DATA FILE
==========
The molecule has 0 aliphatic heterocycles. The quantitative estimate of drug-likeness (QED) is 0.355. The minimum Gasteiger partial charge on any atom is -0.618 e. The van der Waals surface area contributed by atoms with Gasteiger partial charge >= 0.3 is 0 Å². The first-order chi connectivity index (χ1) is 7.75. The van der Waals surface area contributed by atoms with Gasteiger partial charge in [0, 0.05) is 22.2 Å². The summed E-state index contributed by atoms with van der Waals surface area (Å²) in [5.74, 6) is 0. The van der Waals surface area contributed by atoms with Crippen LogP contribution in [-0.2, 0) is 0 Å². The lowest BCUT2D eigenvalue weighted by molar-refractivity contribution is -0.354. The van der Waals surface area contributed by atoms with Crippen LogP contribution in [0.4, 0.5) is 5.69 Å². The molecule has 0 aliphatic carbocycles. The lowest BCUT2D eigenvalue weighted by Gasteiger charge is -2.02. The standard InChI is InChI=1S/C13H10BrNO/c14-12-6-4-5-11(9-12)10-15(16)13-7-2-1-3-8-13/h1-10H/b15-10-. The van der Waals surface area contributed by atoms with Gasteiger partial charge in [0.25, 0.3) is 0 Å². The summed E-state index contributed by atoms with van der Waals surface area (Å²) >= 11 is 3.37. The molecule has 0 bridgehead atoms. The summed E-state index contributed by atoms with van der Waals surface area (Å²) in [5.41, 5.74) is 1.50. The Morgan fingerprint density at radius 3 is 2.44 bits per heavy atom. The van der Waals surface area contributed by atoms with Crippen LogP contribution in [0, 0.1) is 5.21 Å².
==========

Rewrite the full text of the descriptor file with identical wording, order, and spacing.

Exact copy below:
The molecule has 0 aliphatic heterocycles. The quantitative estimate of drug-likeness (QED) is 0.355. The minimum Gasteiger partial charge on any atom is -0.618 e. The van der Waals surface area contributed by atoms with Gasteiger partial charge >= 0.3 is 0 Å². The first-order chi connectivity index (χ1) is 7.75. The van der Waals surface area contributed by atoms with Gasteiger partial charge in [0, 0.05) is 22.2 Å². The summed E-state index contributed by atoms with van der Waals surface area (Å²) in [5.74, 6) is 0. The van der Waals surface area contributed by atoms with Crippen LogP contribution in [-0.2, 0) is 0 Å². The lowest BCUT2D eigenvalue weighted by molar-refractivity contribution is -0.354. The van der Waals surface area contributed by atoms with Crippen LogP contribution in [0.4, 0.5) is 5.69 Å². The molecule has 0 aliphatic carbocycles. The lowest BCUT2D eigenvalue weighted by Gasteiger charge is -2.02. The standard InChI is InChI=1S/C13H10BrNO/c14-12-6-4-5-11(9-12)10-15(16)13-7-2-1-3-8-13/h1-10H/b15-10-. The van der Waals surface area contributed by atoms with Gasteiger partial charge in [0.25, 0.3) is 0 Å². The summed E-state index contributed by atoms with van der Waals surface area (Å²) >= 11 is 3.37. The molecule has 0 bridgehead atoms. The summed E-state index contributed by atoms with van der Waals surface area (Å²) in [5.41, 5.74) is 1.50. The Morgan fingerprint density at radius 3 is 2.44 bits per heavy atom. The van der Waals surface area contributed by atoms with Crippen LogP contribution in [0, 0.1) is 5.21 Å².